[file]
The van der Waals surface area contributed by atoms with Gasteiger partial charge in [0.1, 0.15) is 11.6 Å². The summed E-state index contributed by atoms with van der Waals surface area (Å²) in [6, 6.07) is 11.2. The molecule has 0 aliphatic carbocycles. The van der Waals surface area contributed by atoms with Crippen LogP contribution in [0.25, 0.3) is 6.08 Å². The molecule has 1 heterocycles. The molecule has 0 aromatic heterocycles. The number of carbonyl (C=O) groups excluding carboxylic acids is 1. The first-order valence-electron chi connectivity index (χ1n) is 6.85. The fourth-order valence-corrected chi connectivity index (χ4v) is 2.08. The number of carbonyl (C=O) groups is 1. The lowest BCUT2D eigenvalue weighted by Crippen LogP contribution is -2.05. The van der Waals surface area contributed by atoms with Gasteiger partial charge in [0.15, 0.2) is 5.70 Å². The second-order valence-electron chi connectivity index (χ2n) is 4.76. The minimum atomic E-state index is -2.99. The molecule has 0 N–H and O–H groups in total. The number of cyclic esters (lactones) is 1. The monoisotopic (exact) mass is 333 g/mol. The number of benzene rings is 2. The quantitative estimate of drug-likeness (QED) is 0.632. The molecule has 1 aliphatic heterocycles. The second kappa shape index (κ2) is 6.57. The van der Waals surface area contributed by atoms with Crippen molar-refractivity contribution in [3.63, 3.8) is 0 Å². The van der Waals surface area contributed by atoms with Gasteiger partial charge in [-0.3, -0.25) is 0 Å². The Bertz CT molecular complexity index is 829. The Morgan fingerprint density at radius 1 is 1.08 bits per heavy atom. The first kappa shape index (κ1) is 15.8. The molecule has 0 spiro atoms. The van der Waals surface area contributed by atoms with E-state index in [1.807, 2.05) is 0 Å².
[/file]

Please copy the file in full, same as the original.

The van der Waals surface area contributed by atoms with Gasteiger partial charge in [0.1, 0.15) is 11.6 Å². The summed E-state index contributed by atoms with van der Waals surface area (Å²) in [6, 6.07) is 11.2. The molecule has 0 aliphatic carbocycles. The van der Waals surface area contributed by atoms with Crippen LogP contribution in [0.25, 0.3) is 6.08 Å². The molecule has 1 heterocycles. The molecule has 0 aromatic heterocycles. The number of carbonyl (C=O) groups excluding carboxylic acids is 1. The first-order valence-electron chi connectivity index (χ1n) is 6.85. The fourth-order valence-corrected chi connectivity index (χ4v) is 2.08. The number of carbonyl (C=O) groups is 1. The lowest BCUT2D eigenvalue weighted by Crippen LogP contribution is -2.05. The van der Waals surface area contributed by atoms with Gasteiger partial charge in [0.15, 0.2) is 5.70 Å². The second-order valence-electron chi connectivity index (χ2n) is 4.76. The minimum atomic E-state index is -2.99. The molecule has 0 N–H and O–H groups in total. The number of cyclic esters (lactones) is 1. The monoisotopic (exact) mass is 333 g/mol. The number of benzene rings is 2. The quantitative estimate of drug-likeness (QED) is 0.632. The molecule has 1 aliphatic heterocycles. The second kappa shape index (κ2) is 6.57. The van der Waals surface area contributed by atoms with Crippen molar-refractivity contribution in [3.63, 3.8) is 0 Å². The van der Waals surface area contributed by atoms with Gasteiger partial charge in [-0.3, -0.25) is 0 Å². The Bertz CT molecular complexity index is 829. The Morgan fingerprint density at radius 1 is 1.08 bits per heavy atom. The first kappa shape index (κ1) is 15.8. The molecule has 0 spiro atoms. The van der Waals surface area contributed by atoms with E-state index in [1.807, 2.05) is 0 Å².